Michael and I had dropped the kids off at school and planned to spend 36 hours alone in The Hamptons. We were grateful to be able to leave the kids with their babysitter and enjoy some alone time, especially after such a long year with them.
When Michael’s phone rang, we were about 45 minutes outside of New York City.
It was a number with an NYC area code that was unknown. We exchanged glances. This was not a nice situation. The majority of spam calls originate from our former area codes; spammers haven’t worked out that we moved years ago—this was legitimate.
Michael responded. It was, indeed, the school nurse. My heart sunk and rushed at the same time. A call from the school nurse is never a good thing, as any parent knows. And in the midst of a pandemic!? It’s simply alarming because virtually anything can be a COVID symptom. A single allergy sniffle may throw your life into disarray.
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When the kids returned to in-person school, we had to have a special chat with our daughter about this. She used to go to her instructors with her large brown eyes and cute little freckle-face and tell them she had a headache, a stomach ache, or an itchy throat, and they’d send her to the nurse’s office.
The nurse would typically call her bluff, but we had to make it very obvious to our kid that she couldn’t fake anything until she truly had a headache, a stomach pain, or an itchy throat.
We cautioned her, “This is extremely serious stuff.”
She was aware of the situation.
And then we were there. The nurse was already calling as we drove out of town for the first time in a long time. In the passenger seat, I held my breath, unable to read Michael’s poker face reactions. The call was quick, and Michael ended it by saying, “Well, thanks for letting us know…” and hanging up.
“Can you tell me what happened?” I just blurted it out.
“She stated she poked her eye at home and was convinced her eye was bleeding,” according to our daughter, who had apparently gone to the nurse’s office earlier.
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“…but I didn’t want her to go home and tell you about the bloody eye and then you wonder why I never called,” the nurse explained, “…but I didn’t want her to get home and tell you about the bloody eye and then you wonder why I never called.”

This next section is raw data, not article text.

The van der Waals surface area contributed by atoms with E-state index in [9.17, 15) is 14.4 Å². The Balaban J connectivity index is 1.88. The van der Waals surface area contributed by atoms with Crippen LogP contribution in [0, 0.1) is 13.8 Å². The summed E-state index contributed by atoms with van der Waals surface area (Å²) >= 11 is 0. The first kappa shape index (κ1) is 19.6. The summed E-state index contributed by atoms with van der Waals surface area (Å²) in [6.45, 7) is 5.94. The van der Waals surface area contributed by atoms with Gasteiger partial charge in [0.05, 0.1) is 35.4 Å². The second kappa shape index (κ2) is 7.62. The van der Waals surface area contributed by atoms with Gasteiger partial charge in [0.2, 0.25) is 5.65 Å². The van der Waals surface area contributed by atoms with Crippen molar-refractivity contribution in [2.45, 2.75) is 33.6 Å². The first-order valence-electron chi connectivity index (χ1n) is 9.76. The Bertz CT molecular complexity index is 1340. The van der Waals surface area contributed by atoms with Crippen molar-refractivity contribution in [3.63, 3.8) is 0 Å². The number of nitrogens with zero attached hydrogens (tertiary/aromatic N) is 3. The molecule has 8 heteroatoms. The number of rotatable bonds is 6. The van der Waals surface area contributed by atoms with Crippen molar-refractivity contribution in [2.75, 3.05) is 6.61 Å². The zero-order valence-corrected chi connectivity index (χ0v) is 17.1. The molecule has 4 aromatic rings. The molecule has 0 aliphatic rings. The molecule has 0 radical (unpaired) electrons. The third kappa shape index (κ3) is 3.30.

Michael received another call from a local NYC area code the next day at the same time. It was, indeed, the nurse. Our daughter had returned to the office. “…she said she strained her leg jumping rope on the playground this time.” ” The nurse iced the unidentified injuries while conversing with my daughter.
“I heard from your daughter that you went on a trip. She wanted to know whether I was going to phone you and ask you to come back and collect her.”
We exchanged glances as Michael hung up the phone. “I believe we have a case of a girl who is accustomed to being with her friends all of the time.”
In my eagerness for a taste of normalcy, I’d forgotten that “normal” used to imply separation. For our family, normal meant that I had to travel. It meant missing out on things and making do with what was available. Normal meant more FaceTime calls in our house, not fewer.
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As eager as I was to “return to normal,” I had to concede that our new normal was better in many respects. Our daughter’s visits to the nurse were most likely an unspoken protest against things “returning to normal.”
I couldn’t say that I blamed her.
I was grateful for the reminder, even though no parent wants to get a call from the school nurse. Grateful and proud, because the nurse stated how impressed she was that our daughter had come to the office twice with symptoms unrelated to the pandemic illness.
I suppose she truly did get it.